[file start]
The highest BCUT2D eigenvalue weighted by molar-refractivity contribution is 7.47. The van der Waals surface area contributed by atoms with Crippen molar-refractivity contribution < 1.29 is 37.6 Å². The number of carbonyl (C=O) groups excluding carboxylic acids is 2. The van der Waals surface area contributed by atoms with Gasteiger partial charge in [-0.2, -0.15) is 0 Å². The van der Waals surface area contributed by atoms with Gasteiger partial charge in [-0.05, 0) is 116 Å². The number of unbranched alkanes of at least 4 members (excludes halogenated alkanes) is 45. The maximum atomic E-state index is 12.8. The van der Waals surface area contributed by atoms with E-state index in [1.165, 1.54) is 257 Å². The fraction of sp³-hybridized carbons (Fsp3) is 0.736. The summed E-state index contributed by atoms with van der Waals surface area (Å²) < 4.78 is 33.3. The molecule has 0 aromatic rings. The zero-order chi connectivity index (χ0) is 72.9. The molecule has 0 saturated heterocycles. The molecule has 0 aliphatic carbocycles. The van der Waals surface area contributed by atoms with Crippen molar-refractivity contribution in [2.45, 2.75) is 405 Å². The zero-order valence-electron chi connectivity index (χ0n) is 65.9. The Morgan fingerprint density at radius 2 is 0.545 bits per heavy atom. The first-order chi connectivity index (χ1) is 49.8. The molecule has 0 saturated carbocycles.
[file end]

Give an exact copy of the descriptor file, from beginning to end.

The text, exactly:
The highest BCUT2D eigenvalue weighted by molar-refractivity contribution is 7.47. The van der Waals surface area contributed by atoms with Crippen molar-refractivity contribution < 1.29 is 37.6 Å². The number of carbonyl (C=O) groups excluding carboxylic acids is 2. The van der Waals surface area contributed by atoms with Gasteiger partial charge in [-0.2, -0.15) is 0 Å². The van der Waals surface area contributed by atoms with Gasteiger partial charge in [-0.05, 0) is 116 Å². The number of unbranched alkanes of at least 4 members (excludes halogenated alkanes) is 45. The maximum atomic E-state index is 12.8. The van der Waals surface area contributed by atoms with E-state index in [1.165, 1.54) is 257 Å². The fraction of sp³-hybridized carbons (Fsp3) is 0.736. The summed E-state index contributed by atoms with van der Waals surface area (Å²) < 4.78 is 33.3. The molecule has 0 aromatic rings. The zero-order chi connectivity index (χ0) is 72.9. The molecule has 0 saturated heterocycles. The molecule has 0 aliphatic carbocycles. The van der Waals surface area contributed by atoms with Crippen molar-refractivity contribution in [2.45, 2.75) is 405 Å². The zero-order valence-electron chi connectivity index (χ0n) is 65.9. The Morgan fingerprint density at radius 2 is 0.545 bits per heavy atom. The first-order chi connectivity index (χ1) is 49.8. The molecule has 0 saturated carbocycles.